0

In the dictionary,"fashion" means that if you do something in a particular fashion or after a particular fashion, you do it in that way.So what's the special for "fashion"?

1
  • They are used in widely different senses in different contexts. If dictionary definitions are not helpful, see usage examples. Try substituting one for the other in the examples and search again. Try also to understand the importance of collocations.
    – Kris
    Dec 2 '13 at 5:28
0

The word "method" implies that there are somewhat well defined steps that are taken in order to do something. The phrase "in that fashion" doesn't imply specific steps really, and is more ambiguous.

In Java computer programming, for example - despite this being a trivial example - a series of stepwise calculations to be performed is called a "method". You would say something like "Pass the value of 2.5 into the method 'Math.round'". To substitute the word "method" with "fashion" in this context would sound really odd.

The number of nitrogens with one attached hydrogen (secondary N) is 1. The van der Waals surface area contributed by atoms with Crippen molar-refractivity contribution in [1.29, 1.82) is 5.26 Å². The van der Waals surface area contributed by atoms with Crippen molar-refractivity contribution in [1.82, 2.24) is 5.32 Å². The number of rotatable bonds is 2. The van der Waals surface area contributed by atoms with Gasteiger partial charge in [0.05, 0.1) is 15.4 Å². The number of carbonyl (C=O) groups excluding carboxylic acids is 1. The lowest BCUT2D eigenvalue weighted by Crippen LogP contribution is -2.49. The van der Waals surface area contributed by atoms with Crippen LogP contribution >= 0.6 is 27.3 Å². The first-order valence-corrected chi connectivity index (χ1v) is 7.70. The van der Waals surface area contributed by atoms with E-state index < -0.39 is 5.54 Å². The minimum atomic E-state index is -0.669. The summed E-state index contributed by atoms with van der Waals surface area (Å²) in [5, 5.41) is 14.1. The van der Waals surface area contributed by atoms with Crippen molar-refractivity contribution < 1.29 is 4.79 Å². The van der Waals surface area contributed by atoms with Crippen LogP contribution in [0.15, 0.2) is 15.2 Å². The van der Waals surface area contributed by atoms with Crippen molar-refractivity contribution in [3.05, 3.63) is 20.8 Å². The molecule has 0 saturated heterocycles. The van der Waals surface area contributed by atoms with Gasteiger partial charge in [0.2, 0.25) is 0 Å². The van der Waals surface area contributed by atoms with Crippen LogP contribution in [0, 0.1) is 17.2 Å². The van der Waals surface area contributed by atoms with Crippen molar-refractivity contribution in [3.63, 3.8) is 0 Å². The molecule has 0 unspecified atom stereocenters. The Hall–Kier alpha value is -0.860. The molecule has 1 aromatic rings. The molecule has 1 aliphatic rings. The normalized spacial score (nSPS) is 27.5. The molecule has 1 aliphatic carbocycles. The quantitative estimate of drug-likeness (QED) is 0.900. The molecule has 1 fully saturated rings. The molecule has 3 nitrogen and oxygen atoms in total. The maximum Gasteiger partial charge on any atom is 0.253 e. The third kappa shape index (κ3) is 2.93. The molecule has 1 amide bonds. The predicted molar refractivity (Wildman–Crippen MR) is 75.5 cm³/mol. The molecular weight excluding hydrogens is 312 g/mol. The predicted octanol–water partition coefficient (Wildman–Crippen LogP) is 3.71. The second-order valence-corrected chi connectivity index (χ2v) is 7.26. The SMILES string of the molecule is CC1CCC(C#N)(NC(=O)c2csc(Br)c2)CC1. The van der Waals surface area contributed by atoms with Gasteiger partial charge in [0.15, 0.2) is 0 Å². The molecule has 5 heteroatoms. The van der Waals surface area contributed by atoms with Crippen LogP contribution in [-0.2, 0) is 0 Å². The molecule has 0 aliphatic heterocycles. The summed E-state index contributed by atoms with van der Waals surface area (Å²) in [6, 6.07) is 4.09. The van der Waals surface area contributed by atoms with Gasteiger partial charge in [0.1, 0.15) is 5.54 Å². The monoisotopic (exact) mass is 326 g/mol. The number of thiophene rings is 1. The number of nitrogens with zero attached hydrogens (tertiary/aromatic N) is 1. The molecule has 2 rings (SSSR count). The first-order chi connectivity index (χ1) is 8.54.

Apart from all of that, the word method cannot be used as a verb, but fashion can. That's a significant difference.

3
  • 1
    If the asker is not a programmer or a techie, he won't bother reading your example. Please cite more general example. You are not in Stack Overflow. Dec 2 '13 at 5:08
  • 1
    As per your advice I reread my post and deemed it to be fabulous just the way it is.
    – Justin
    Dec 2 '13 at 5:12
  • Actually I can understand your answer because I program, too. I just hope the asker understands it. :) Dec 2 '13 at 5:15
1

Their definitions are quite similar but not very the same. Method involves plan, and is therefore in an orderly fashion. Fashion is only the manner or mode but does not include logical order.

Method - a manner or mode of procedure, especially an orderly, logical, or systematic way of instruction, inquiry, investigation, experiment, presentation, etc.

Fashion - manner; way; mode

Your Answer

By clicking “Post Your Answer”, you agree to our terms of service, privacy policy and cookie policy

Not the answer you're looking for? Browse other questions tagged or ask your own question.